15. Section 6 of the Civil Procedure Act sets out the principle of sub-judice as follows: -
6.“No court shall proceed with the trial of any suit or proceeding in which the matter in issue is also directly and substantially in issue in a previously instituted suit or proceeding between the same parties, or between parties under whom they or any of them claim, litigating under the same title, where such suit or proceeding is pending in the same or any other court having jurisdiction in Kenya to grant the relief claimed”.
16. In the case of KENYA NATIONAL COMMISSION ON HUMAN RIGHTS – VS – ATTORNEY GENERAL, I.E.B.C., & 16 OTHERS  eKLR, the Supreme Court of Kenya Stated as follows:-
“…A party that seeks to invoke the doctrine of res sub-judice must therefore establish that: there is more than one suit over the same subject matter; that one suit was instituted before the other; that both suits are pending before courts of competent jurisdiction and lastly; that the suits are between the same parties or their representatives…” [Own Emphasis]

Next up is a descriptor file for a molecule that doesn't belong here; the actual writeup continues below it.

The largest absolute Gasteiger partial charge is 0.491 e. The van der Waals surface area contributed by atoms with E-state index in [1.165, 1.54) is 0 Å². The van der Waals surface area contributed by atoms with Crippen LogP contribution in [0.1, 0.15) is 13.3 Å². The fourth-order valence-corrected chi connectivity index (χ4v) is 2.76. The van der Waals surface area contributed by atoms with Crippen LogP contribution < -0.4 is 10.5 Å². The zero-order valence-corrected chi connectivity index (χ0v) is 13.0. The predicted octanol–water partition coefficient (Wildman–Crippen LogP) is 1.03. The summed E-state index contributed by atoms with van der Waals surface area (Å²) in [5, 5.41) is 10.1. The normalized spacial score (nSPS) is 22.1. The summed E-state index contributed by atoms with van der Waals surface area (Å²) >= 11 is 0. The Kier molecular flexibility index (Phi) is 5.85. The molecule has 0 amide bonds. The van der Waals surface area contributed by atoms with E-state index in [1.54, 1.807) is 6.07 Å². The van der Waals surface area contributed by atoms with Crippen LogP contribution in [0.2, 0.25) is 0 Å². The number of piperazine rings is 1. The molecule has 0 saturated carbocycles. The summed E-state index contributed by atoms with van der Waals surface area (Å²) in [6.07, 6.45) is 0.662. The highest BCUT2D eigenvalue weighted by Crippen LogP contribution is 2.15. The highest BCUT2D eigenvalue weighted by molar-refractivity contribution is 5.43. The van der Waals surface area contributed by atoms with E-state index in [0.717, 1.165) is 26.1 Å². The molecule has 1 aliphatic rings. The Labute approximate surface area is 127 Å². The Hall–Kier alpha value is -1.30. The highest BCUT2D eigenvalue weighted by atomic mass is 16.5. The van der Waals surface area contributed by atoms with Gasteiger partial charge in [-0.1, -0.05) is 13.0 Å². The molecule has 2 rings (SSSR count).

17. From the above authorities it is clear that a court would be barred from proceeding with a subsequent suit in which the issues are the same as those raised in a previously instituted suit between the same parties.
18. The two suits 10 of 2019 and E002 of 2020 undoubtedly involve the same parties. I have perused the orders being sought in the two suits. They both touch on the question of whether or not a marriage exists between the parties and both suits involve a dispute over property allegedly acquired during the subsistence of said marriage. It is evident that both suits raise the same issues.
19. I do agree with the applicants submissions that the Respondent ought to have filed a reply to the Applicants suit No. 10 of 2019 instead of instituting another suit over the same issues. All that the Respondent has done is to couch the same issues in different terms – which is merely a difference without a distinction.